Harnessing innovation, fostering collaboration: the Young Emergency Planners Workshop
A report by the Australian Emergency Management Institute
We [emergency management leaders] can’t, as a group, sit around the table and come up with new thinking and get better at what we do, without really considering who’s coming up behind us. What should be the future of this space? It needs some significantly different thinking into the future. Iain Mackenzie AFSM, Inspector-General Emergency Management, Queensland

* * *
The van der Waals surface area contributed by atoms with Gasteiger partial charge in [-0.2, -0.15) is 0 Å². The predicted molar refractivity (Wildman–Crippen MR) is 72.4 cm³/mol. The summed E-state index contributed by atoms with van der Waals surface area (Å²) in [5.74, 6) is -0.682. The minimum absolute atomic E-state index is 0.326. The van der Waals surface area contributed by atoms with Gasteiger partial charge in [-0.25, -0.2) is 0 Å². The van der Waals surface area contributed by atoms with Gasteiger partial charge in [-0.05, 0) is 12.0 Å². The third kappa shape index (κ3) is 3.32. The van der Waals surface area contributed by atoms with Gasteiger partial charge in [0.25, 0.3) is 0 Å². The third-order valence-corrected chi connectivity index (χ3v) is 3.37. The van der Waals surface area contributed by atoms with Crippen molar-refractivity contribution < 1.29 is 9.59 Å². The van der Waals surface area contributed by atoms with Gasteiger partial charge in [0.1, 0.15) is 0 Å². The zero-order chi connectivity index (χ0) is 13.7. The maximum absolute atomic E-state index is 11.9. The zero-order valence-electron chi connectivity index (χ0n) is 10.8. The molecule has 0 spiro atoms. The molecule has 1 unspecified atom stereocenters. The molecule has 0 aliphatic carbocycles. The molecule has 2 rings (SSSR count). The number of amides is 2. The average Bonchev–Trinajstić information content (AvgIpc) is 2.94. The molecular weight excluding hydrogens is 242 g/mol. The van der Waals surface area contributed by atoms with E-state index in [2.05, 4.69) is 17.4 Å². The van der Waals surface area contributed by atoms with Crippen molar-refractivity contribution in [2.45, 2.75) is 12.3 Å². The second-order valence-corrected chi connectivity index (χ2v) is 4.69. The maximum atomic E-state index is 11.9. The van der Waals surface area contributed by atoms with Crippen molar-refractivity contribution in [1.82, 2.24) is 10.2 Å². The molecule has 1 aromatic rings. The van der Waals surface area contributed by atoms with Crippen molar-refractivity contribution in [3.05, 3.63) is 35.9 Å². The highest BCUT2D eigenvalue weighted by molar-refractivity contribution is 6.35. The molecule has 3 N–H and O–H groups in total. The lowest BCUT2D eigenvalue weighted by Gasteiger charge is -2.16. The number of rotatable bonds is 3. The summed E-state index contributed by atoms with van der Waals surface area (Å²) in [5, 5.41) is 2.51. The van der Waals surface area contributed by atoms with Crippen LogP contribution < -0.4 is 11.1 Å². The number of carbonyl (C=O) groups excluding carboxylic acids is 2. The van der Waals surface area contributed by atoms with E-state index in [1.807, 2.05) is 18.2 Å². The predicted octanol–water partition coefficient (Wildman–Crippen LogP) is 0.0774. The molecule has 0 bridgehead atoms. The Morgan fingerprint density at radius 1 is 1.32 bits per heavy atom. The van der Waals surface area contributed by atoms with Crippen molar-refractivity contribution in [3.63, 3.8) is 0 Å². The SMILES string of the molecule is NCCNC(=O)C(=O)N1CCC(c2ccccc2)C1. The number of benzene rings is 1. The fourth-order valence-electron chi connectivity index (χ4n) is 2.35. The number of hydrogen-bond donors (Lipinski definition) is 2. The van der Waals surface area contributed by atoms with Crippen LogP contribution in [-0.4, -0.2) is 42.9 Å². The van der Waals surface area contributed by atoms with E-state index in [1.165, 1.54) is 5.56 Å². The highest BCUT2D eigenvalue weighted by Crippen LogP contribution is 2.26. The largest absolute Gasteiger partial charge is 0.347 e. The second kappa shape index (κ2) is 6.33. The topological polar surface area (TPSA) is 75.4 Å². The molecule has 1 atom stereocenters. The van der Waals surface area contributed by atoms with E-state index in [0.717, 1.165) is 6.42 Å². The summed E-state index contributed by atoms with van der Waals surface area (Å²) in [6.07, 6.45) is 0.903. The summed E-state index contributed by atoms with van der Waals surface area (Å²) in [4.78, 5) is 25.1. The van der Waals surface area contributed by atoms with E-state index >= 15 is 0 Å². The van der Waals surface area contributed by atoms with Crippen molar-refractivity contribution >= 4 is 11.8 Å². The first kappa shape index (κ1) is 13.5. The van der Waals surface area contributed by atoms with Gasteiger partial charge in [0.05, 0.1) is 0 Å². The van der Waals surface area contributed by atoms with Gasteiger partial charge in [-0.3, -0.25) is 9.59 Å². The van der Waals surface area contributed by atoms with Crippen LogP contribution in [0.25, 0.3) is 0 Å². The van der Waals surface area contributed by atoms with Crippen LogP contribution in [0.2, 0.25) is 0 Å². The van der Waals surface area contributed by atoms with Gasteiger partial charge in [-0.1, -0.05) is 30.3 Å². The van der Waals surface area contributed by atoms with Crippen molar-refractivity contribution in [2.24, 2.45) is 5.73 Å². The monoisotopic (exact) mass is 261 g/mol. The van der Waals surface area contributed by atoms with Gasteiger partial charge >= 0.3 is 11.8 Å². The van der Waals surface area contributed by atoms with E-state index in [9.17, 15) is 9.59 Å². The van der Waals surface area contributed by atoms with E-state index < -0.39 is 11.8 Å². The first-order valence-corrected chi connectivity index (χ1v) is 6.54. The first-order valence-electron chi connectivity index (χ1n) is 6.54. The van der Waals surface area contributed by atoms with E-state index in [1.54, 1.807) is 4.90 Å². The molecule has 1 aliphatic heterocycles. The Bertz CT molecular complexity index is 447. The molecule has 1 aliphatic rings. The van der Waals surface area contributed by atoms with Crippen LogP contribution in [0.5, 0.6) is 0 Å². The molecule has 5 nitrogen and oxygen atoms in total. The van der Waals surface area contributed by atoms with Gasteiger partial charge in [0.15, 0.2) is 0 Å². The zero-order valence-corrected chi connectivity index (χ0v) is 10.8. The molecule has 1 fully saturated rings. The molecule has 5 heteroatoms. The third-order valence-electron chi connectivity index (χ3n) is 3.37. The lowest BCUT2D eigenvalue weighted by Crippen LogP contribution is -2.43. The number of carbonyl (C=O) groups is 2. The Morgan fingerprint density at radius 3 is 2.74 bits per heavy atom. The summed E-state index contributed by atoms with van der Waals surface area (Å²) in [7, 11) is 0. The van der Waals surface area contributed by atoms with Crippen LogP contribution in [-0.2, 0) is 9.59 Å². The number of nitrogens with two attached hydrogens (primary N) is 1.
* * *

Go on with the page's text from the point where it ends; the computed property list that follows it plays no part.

As emergency planners face a future where the frequency and severity of disasters, both natural and human-caused, continues to increase, the need for innovative and flexible solutions becomes more prevalent. This requires increased creativity and collaboration across the sector, with a greater working knowledge of emergency management counterparts in different jurisdictions, particularly their capabilities, perspectives and resources. Similarly, developing and maintaining networks across agencies and jurisdictions is the key to maintaining and enhancing the capability to respond to disasters now and in the future. To help mitigate some of these challenges, Emergency Management Australia (EMA) developed and hosted the Young Emergency Planners Workshop as a way to harness innovation and foster crucial networks among the future leaders of the emergency management sector.